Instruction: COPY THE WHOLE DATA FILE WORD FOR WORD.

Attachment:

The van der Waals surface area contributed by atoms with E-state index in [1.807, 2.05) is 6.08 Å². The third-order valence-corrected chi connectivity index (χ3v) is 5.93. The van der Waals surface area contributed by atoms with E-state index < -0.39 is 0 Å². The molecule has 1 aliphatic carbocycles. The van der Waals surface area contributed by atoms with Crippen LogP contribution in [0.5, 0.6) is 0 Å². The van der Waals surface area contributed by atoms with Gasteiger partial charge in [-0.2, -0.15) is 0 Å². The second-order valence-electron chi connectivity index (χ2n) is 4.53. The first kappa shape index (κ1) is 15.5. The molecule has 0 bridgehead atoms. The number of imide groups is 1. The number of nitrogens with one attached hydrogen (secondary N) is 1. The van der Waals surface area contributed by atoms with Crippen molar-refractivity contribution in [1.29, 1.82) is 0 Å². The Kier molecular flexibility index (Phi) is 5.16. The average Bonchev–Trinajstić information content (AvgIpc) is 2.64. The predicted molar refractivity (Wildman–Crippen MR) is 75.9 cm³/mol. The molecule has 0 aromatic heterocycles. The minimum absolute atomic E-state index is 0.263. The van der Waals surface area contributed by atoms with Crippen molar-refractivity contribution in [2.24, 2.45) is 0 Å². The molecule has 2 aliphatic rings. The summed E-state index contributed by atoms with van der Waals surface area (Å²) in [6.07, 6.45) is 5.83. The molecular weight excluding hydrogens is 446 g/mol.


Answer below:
The van der Waals surface area contributed by atoms with E-state index in [1.807, 2.05) is 6.08 Å². The third-order valence-corrected chi connectivity index (χ3v) is 5.93. The van der Waals surface area contributed by atoms with E-state index < -0.39 is 0 Å². The molecule has 1 aliphatic carbocycles. The van der Waals surface area contributed by atoms with Crippen LogP contribution in [0.5, 0.6) is 0 Å². The van der Waals surface area contributed by atoms with Gasteiger partial charge in [-0.2, -0.15) is 0 Å². The second-order valence-electron chi connectivity index (χ2n) is 4.53. The first kappa shape index (κ1) is 15.5. The molecule has 0 bridgehead atoms. The number of imide groups is 1. The number of nitrogens with one attached hydrogen (secondary N) is 1. The van der Waals surface area contributed by atoms with Crippen molar-refractivity contribution in [1.29, 1.82) is 0 Å². The Kier molecular flexibility index (Phi) is 5.16. The average Bonchev–Trinajstić information content (AvgIpc) is 2.64. The predicted molar refractivity (Wildman–Crippen MR) is 75.9 cm³/mol. The molecule has 0 aromatic heterocycles. The minimum absolute atomic E-state index is 0.263. The van der Waals surface area contributed by atoms with Crippen molar-refractivity contribution in [2.24, 2.45) is 0 Å². The molecule has 2 aliphatic rings. The summed E-state index contributed by atoms with van der Waals surface area (Å²) in [6.07, 6.45) is 5.83. The molecular weight excluding hydrogens is 446 g/mol.